And there is no reason on Earth why those people should not have the same rights and expectations of the world as I do, but yet that is often not how it works: years ago, I was chatting to a presenter for Radio Perpinyà who told me that his grandfather was monolingual in Catalan – but that the rest of his village now spoke French. He hadn’t moved, hadn’t changed, but the world had moved on around him, and I find that sad.

As an Englishman, living here in Oxford, it is arguable that the comments you received about the pointlessness of learning Welsh would go double for me. But I don’t think they do. Yes, I’m learning Welsh for purely personal reasons; yes, at this point in time everyone with whom I speak Welsh could actually communicate with me more efficiently in English. But every time I buy a book from Y Lolfa, every month that I continue to subscribe to SSiW, every time I go to Welsh-speaking areas of Wales to practise my Welsh and spend money there, every time my kids tell some random stranger that their dad’s learning Welsh, I’m contributing in some very small way to a Welsh ecosystem, if you will; I’m contributing in some tiny way to a world in which Welsh continues to exist. And I think that’s important, and worthwhile, whether I am ever personally terribly fluent or not.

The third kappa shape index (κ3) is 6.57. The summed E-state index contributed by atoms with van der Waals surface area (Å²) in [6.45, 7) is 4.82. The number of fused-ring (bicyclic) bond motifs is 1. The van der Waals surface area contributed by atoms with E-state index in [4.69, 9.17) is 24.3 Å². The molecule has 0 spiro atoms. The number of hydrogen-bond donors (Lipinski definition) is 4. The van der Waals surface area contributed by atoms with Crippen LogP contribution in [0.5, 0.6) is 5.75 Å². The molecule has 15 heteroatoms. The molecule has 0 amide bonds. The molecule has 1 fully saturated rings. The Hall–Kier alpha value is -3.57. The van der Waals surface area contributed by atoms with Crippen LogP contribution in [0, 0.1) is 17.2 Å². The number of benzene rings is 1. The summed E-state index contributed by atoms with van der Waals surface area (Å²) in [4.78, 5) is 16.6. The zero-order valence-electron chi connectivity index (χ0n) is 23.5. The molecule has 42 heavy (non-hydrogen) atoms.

#10

I would add, as a thoroughly English person learning Welsh for the joy of it, the best part is meeting all these lovely fellow learners. Can’t get better than that!


#11

A Welsh speaking person has a dedicated official government hotline for every official service. One where you get a special service and don’t have to wait in a really long queue.

Who wouldn’t want that?


#12

When the Welsh-speaking person watches Lord of The Rings, he doesn’t think to himself “Elves are great, I wish I could speak Elvish”.

He thinks “Wow, that’s Cymraeg. I can speak Elvish.”


#13

That explains why the girl who was speaking Welsh to a friend on her mobile phone in Sydney the other day almost had a heart attack when I said 'Bore da! Shwmae?" as I walked past…


#14

I suppose it is a waste of time, if time = money. In thee same way that art and poetry and landscape are a waste of time if you happen to be a computer. That music is a waste of time if you are deaf (and even then Evelyn Glennie proves me wrong). Love is a waste of time if it leads you to do for free what others charge for. Volunteering is a waste of time if you think that watching TV is more important. But you, as a Cymraes, know that knowing Cymraeg links you to your history, personal and national. That it links you to your neighbours and your family, to music and poetry.

Early on in my learning career I had a Cymro as a Welsh tutor who said that while it was quite possible to live a good and fulfilling life, without Welsh, in Wales, knowing the language gave you insight into a different view of the world. Those who were at the last SSIW birthday party will remember Mererid Hopwood saying that every language learned gave you an understanding of those differences. Personally I think that, as Doctor Who is now made in Wales, that having the two languages is like having two hearts. I am never going to stop being an English woman living in Wales, but that second heart, however imperfectly, is now mine too.